The Financial Accounting Standards Board (FASB) has been working to improve the implementation and transition to the Current Expected Credit Losses (CECL) method of accounting since the method was introduced back in 2016. Over the years, the fact that the CECL model made the existing method of accounting for troubled debt restructurings (TDRs) a duplicate effort became more apparent. To address the issue, the FASB issued Accounting Standards Update (ASU) 2022-02 Financial Instruments—Credit Losses (Topic 326): Troubled Debt Restructurings and Vintage Disclosures earlier this year.
The ASU directly affects the CECL methodology, which will become effective for federally insured credit unions on January 1, 2023. Early adoption of the ASU is permitted; however, credit unions must adopt the CECL requirements under ASU 2016-13 first. For credit unions, being prepared for the CECL transition is imperative, which means understanding these changes is an important part of the process.
Recognition and Measurement Requirements
Under the old TDR model, a measurement of an expected loss is required when a specific loan is subject to a modification and determined to be a TDR; however, under the CECL method, a measurement of expected losses for all loans is reflected in the allowance for credit losses.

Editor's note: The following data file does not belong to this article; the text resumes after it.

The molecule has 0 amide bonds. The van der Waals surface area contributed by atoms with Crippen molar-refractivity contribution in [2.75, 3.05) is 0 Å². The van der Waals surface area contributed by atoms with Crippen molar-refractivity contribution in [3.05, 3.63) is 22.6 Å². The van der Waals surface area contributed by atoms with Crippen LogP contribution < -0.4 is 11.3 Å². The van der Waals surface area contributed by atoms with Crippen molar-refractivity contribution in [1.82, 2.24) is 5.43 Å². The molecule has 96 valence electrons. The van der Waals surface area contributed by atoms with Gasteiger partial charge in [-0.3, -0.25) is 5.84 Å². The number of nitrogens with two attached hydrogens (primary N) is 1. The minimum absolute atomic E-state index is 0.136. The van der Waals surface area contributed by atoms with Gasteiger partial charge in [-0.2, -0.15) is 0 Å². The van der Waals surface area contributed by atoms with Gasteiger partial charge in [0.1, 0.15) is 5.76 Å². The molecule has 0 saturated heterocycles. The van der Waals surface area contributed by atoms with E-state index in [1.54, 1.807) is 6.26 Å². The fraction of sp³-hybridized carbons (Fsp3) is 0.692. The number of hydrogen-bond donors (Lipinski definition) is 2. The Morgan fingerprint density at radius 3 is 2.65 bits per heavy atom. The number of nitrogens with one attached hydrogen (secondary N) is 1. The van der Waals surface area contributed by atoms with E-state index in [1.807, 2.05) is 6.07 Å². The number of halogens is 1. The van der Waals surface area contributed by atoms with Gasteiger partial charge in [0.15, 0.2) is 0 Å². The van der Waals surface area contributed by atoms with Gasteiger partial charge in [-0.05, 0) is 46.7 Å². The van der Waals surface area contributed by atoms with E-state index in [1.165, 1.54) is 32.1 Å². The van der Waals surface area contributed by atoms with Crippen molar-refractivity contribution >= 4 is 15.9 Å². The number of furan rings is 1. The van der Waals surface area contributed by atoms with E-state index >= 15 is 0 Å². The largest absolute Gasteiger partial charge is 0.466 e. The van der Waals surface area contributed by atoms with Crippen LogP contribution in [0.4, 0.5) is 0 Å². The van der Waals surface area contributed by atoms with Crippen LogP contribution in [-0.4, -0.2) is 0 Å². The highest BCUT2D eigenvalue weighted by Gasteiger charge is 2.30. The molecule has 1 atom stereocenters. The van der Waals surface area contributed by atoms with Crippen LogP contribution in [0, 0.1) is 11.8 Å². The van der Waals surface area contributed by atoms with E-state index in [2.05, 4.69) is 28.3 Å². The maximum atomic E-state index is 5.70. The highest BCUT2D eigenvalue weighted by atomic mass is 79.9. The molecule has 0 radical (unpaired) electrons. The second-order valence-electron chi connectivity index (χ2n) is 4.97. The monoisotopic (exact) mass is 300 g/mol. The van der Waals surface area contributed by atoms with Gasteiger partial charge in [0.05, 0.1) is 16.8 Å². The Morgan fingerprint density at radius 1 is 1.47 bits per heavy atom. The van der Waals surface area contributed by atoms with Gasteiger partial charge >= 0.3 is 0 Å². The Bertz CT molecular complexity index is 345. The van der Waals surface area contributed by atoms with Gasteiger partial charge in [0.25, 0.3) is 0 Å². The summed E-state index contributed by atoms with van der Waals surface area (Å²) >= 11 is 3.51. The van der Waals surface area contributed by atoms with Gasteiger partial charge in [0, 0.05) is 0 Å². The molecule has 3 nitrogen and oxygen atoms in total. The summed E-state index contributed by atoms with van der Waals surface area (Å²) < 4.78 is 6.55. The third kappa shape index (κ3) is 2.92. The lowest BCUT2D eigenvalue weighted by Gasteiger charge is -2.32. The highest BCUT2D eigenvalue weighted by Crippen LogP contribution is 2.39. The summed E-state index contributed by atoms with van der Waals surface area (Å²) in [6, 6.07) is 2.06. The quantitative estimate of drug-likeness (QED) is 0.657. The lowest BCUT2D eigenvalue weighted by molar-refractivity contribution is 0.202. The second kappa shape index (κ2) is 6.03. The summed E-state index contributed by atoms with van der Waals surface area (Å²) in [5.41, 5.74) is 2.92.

When loans are modified, credit unions do not need to determine whether the modification constitutes a concession to the borrower. However, the credit union will still need to evaluate whether the borrower is troubled financially, as those modifications now require new disclosures.
For modifications of loans for borrowers experiencing financial difficulties, credit unions are no longer required to use a discounted cash flow method for estimating the allowance, nor are they required to use the pre-modification effective interest rate if they continue to use the discounted cash flow method for calculating the allowance. Now, loans modified with borrowers experiencing financial difficulties will have an allowance calculated under the same CECL methodology as unmodified loans. So credit unions can apply a variety of methods to estimating such credit losses.